Mr. Lars Ronnas speaking at the event
The event, co-organized by Embassy of Sweden, Center for Media and Development Initiatives and Vietnam Climate and Energy Journalism Network, aims to provide Sweden’s experiences in sustainable development and give recommendations for Vietnam on the sideline of the International Water Week in Hanoi.
Since the mid-1990s, Sweden is one of few industrialized countries that have managed an absolute decoupling between economic growth and green house gas (GHG) emissions: a rising economy paired with falling emission levels. The country’s GHG emissions are among the lowest in the EU and OECD, whether calculated per capita or as a proportion of GDP.
According to Mr. Lar Ronnas, Sweden is ready to collaborate with other countries, like Vietnam to look for new kind of development that is needed to address climate change.
For the 2015-2018 period, Sweden has allocated SEK4 billion (EUR522 million), for the United Nations Green Climate Fund, a financial mechanism that will help the transition to the new climate economy.
Dr. Jakob Granit, General Director of Swedish Agency for Marine and Water Management said Vietnam and Sweden will develop cooperation in freshwater management; marine management; environmental monitoring, digitalization and information systems for sustainable water use.
The agency will continue to support the implementation of the Ridge to reef project of Quang Nam and Da Nang on the Vu Gia - Thu Bon River Basin system over the period 2017-2020. These supports policy influenced and recommendations for the linking freshwater and marine targets for integrated management approaches.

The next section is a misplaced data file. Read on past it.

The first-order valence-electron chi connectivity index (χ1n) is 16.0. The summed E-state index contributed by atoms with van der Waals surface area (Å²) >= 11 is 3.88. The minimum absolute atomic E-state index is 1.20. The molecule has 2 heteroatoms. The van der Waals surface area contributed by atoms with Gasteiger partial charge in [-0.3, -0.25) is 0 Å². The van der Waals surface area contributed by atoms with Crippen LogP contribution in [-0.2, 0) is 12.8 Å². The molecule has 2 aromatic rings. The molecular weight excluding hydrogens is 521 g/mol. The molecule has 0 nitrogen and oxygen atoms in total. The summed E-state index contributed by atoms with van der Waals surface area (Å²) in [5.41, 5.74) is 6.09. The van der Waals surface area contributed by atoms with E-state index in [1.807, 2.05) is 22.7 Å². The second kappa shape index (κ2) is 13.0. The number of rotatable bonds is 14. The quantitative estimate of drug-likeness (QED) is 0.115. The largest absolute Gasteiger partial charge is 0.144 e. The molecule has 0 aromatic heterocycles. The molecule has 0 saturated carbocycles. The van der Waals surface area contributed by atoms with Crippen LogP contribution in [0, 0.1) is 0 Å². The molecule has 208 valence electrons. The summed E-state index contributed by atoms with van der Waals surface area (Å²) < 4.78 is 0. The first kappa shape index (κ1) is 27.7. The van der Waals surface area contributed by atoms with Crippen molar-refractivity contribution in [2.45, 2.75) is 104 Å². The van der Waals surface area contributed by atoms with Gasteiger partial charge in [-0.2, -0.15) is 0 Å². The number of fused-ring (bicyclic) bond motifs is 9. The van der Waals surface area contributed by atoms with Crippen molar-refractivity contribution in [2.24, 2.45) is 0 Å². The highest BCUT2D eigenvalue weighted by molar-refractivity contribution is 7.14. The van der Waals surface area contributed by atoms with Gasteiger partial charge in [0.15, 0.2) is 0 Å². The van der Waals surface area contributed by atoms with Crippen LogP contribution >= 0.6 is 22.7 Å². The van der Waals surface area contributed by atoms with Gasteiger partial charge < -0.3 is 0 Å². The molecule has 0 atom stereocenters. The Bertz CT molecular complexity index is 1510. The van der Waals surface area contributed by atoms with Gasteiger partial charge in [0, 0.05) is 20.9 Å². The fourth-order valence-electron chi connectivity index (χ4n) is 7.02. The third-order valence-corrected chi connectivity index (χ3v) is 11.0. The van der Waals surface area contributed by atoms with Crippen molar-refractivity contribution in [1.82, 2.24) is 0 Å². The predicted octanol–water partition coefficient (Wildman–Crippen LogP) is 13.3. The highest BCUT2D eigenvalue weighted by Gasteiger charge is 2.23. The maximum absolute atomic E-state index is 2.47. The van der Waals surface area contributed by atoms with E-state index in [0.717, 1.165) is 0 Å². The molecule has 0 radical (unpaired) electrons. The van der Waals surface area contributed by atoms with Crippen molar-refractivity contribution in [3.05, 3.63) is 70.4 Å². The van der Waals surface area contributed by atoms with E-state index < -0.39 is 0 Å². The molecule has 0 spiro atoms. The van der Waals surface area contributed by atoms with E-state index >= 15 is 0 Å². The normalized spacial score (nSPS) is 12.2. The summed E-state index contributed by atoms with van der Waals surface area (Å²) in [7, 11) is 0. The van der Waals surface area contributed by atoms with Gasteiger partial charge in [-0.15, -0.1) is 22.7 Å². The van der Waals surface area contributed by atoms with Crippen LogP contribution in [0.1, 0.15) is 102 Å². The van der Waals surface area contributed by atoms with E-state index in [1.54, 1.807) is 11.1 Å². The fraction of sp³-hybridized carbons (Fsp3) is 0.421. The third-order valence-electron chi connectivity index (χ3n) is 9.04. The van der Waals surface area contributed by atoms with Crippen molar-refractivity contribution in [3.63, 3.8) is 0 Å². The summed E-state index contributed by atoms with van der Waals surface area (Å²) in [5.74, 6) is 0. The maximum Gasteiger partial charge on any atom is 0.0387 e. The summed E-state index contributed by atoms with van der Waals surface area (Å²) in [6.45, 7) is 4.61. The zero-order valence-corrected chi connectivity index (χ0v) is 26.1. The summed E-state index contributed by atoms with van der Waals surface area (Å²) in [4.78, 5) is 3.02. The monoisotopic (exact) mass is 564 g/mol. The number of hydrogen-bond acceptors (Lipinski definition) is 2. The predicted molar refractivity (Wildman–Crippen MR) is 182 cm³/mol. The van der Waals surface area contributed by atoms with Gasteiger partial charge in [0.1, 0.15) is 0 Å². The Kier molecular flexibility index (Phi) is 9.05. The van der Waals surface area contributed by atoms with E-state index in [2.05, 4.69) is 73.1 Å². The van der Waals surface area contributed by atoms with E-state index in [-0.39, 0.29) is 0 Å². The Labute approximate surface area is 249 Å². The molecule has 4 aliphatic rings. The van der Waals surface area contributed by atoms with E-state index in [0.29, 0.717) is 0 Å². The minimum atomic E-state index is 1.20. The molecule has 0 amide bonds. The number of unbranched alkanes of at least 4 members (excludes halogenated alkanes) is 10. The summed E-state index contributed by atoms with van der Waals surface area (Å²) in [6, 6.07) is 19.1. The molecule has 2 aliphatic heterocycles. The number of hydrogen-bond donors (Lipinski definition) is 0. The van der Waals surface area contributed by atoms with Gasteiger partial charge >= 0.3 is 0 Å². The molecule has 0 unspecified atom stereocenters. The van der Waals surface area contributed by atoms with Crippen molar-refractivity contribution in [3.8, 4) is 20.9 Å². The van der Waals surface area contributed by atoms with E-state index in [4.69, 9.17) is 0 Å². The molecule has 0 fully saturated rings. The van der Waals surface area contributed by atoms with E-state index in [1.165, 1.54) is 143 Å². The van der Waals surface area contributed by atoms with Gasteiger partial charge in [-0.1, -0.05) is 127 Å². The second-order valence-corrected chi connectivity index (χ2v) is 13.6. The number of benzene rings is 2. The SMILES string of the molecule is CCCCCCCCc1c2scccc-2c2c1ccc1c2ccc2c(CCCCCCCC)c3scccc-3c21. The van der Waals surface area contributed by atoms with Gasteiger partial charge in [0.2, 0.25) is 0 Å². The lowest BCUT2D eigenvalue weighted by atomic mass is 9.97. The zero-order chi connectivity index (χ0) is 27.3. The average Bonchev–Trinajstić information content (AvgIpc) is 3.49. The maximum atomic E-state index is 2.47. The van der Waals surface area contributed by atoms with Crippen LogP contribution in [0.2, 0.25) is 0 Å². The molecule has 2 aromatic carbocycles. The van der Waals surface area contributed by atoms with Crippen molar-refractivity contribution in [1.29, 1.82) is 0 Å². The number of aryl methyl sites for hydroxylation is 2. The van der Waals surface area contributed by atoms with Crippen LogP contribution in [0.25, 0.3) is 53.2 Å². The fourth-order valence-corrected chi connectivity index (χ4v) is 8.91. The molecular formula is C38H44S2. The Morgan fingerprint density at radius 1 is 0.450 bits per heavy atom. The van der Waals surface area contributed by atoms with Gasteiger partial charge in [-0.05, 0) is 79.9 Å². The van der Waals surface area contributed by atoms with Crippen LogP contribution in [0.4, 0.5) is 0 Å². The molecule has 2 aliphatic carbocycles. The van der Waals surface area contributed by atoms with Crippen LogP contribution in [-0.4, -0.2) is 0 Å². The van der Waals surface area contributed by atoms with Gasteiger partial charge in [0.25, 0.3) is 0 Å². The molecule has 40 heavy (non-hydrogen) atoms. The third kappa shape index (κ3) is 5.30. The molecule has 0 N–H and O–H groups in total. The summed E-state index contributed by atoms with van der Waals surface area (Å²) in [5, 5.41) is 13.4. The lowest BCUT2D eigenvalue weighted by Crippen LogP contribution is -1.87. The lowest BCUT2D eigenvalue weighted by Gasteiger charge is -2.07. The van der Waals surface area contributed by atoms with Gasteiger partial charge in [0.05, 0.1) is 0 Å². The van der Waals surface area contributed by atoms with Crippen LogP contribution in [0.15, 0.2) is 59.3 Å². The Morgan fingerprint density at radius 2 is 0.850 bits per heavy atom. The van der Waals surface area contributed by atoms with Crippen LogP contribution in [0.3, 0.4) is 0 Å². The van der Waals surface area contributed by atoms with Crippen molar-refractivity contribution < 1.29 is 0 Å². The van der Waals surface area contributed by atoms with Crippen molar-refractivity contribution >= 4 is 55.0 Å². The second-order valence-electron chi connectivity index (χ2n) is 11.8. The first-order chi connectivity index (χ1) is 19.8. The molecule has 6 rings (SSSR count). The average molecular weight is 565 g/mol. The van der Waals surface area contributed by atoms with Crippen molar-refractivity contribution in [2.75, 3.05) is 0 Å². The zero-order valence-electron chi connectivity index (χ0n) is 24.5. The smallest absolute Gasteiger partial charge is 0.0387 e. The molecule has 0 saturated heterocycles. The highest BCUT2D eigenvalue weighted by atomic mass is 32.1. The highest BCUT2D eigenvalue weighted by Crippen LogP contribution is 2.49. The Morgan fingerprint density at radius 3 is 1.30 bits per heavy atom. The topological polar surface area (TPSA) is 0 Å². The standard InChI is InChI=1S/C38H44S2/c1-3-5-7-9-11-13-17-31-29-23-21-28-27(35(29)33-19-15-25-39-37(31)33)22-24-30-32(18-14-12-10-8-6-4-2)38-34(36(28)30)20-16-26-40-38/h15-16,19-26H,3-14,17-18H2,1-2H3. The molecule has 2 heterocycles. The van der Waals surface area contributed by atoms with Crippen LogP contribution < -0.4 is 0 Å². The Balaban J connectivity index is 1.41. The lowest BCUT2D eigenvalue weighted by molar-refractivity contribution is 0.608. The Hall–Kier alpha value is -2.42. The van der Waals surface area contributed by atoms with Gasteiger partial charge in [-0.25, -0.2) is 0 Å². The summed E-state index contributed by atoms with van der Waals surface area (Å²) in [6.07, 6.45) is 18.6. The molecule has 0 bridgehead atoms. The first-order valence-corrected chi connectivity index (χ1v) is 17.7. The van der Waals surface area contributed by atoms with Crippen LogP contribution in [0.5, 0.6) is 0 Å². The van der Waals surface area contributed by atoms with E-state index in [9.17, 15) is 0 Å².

Dr. Phil Graham, International projects manager and senior researcher at the Swedish Meteorological and Hydrological Institute said the institute currently has an active cooperation with National Center for Water Resources Planning and Investigation under Vietnam’s Ministry of Natural Resources and Environment.
He recommended that Vietnam needs to continue developing capacity to perform climate change assessments and impacts analysis over many different sectors. One of the main areas that need continued work is providing relevant information for relevant applications.
Much climate “data” is being produced worldwide, but this does not really serve its purpose until it is processed into “usable information” for decision makers and planners at regional and local level, he added.
Ms. Birgitta Liss Lymer, Programme Manager at Stockholm International Water Institute stressed Vietnam and Sweden are moving from a period of water abundance to more water scarcity as a result of climate change and it is necessary to improve the management of water demand through pricing (Vietnam has the lowest price on water in ASEAN) water use efficiency and water re-use.
“A recent study identified among 10 rivers that contribute the most plastic to the ocean, eight are located in Asia. We need to reduce the amount of plastic flowing into the sea from river basins,” she added.
Vietnam is considered as one of the countries most affected by climate change, its Mekong Delta is one of the world's three most vulnerable deltas (together with the Nile Delta in Egypt and the Ganges Delta in Bangladesh) to the sea level rising.
The challenge urges the country to take greater efforts in its policies and measures to improve public awareness and capacity of responding to climate change while promoting economic development in order to raise the country’s economic competitiveness and national status on the international arena./.